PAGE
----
Safe and Sound

COAST CENTRAL

EUREKA, CA
5
Star Rating
COAST CENTRAL is an NCUA-insured credit union founded in 1974 and currently headquartered in EUREKA, CA. The credit union holds assets of $1.38 billion, according to December 31, 2017, regulatory filings.

With 193 full-time employees, the credit union has amassed loans and leases worth $617.2 million. COAST CENTRAL's 67,144 members currently have $1.16 billion in shares with the credit union.

Overall, Bankrate believes that, as of December 31, 2017, COAST CENTRAL exhibited a superior condition, earning a full 5 stars for safety and soundness. Keep reading for an analysis of how the credit union did on the three important criteria Bankrate used to score American credit unions on safety and soundness.

WHAT IS
SAFE AND SOUND?

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THE INSTITUTION'S SCORE

Capital Score

Capital acts as a buffer against losses and affords protection for members when a credit union is experiencing financial trouble. Therefore, an institution's level of capital is a key measurement of its financial fortitude. When it comes to safety and soundness, the more capital, the better.

COAST CENTRAL finished below the national average of 15.65 on our test to measure capital adequacy, racking up 12 out of a possible 30 points.

COAST CENTRAL's capitalization ratio of 12.00 percent in our test was less than the average for all credit unions, suggesting that it could have a harder time weathering financial trouble than its peers.

Asset Quality Score

Bankrate uses this test to estimate the impact of problem assets, such as past-due loans, on the credit union's loan loss reserves and overall capitalization.

A credit union with large numbers of these kinds of assets could eventually have to use capital to cover losses, reducing its equity cushion. It also means that there are likely to be many assets that are in non-accrual status and no longer earning money, resulting in lower earnings and potentially more risk of a future failure.

COAST CENTRAL scored 40 out of a possible 40 points on Bankrate's test of asset quality, beating the national average of 38.09.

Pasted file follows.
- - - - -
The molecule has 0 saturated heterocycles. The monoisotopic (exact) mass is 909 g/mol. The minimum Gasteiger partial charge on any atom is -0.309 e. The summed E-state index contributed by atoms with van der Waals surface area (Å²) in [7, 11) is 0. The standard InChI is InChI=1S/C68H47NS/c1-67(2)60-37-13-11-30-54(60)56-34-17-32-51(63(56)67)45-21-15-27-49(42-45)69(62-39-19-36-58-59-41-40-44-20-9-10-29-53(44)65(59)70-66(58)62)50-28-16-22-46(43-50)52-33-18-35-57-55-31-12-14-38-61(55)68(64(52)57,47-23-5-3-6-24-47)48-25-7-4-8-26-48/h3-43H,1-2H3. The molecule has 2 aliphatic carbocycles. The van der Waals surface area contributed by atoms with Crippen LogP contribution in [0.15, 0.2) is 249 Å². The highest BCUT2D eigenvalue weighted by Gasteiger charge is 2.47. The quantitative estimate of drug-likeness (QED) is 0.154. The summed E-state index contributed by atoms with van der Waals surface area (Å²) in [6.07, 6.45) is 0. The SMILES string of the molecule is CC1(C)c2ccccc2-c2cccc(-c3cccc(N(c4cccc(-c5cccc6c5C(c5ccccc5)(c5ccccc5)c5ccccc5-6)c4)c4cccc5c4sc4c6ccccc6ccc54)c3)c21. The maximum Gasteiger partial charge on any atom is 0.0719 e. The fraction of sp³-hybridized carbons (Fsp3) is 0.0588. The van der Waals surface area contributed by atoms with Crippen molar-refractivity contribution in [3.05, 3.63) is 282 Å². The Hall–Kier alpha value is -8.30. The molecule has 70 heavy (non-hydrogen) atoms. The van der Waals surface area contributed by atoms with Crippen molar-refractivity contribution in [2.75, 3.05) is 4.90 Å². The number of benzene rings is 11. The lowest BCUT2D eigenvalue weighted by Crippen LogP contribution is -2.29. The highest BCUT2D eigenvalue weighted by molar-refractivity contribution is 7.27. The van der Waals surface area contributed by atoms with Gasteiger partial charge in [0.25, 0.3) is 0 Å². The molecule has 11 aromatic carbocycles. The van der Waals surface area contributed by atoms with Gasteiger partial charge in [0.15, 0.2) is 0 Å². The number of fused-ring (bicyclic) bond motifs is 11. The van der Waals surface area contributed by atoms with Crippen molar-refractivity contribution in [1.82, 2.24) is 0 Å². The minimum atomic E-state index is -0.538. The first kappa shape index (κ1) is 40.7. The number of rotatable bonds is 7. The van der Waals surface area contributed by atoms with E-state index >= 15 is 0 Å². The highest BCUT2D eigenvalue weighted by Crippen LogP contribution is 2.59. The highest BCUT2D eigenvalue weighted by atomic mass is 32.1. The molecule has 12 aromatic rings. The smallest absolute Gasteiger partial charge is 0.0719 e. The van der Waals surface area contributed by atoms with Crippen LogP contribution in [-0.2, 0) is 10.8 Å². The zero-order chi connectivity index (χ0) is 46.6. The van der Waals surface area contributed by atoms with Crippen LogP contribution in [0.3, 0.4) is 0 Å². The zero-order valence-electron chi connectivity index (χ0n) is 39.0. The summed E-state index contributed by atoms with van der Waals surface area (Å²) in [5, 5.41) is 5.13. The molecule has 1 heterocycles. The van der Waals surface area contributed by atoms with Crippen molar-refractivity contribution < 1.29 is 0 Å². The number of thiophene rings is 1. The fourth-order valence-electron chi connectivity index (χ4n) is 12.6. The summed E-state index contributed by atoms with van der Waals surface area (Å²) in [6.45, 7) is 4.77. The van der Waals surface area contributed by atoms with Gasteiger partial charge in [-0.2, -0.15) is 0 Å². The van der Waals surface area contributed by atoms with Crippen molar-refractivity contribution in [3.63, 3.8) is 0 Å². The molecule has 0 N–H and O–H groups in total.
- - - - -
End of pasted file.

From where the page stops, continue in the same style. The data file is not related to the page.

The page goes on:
The credit union's ratio of problem assets was 0.00 percent in our test, beneath the national average and suggestive of superior financial strength compared to other credit unions.

Earnings score

How successful a credit union is at making money affects its safety and soundness. A credit union can retain its earnings, giving a boost to its capital cushion, or put them to work addressing problematic loans, potentially making the credit union better able to withstand economic trouble. Obviously, credit unions that are losing money are less able to do those things.

On Bankrate's test of earnings, COAST CENTRAL scored 18 out of a possible 30, beating out the national average of 10.11.

COAST CENTRAL had an earnings ratio of 0.00 percent in our test, above the average for all credit unions, a sign that it's doing better than its peers in this area.

WHAT IS SAFE & SOUND?

Bankrate.com's Safe & Sound Ratings provide a star rating system to evaluate the current financial status of financial institutions. The information gathered about banks, credit unions and thrifts is updated as set forth in the Terms of Use of Safe & Sound Ratings and Reports. The Safe & Sound Ratings information is grouped by categories of banks, thrifts and credit unions.

Scoring methodology

Bankrate.com evaluates the financial condition of institutions and assigns a one- to five-star rating for each with five stars representing the highest rating. Institutions with satisfactory performance will generally receive a rating of three or more stars. The majority of institutions fall into the three- to four-star range. An institution with an "NR" rating may be too new to rate or may have limited the publicly available information in their regulatory filings. The "NR" is not an indication of financial strength or weakness. The Safe & Sound rating is believed to be reliable, but the information is not guaranteed. In addition, events since the information was collected may have altered the institution's financial condition.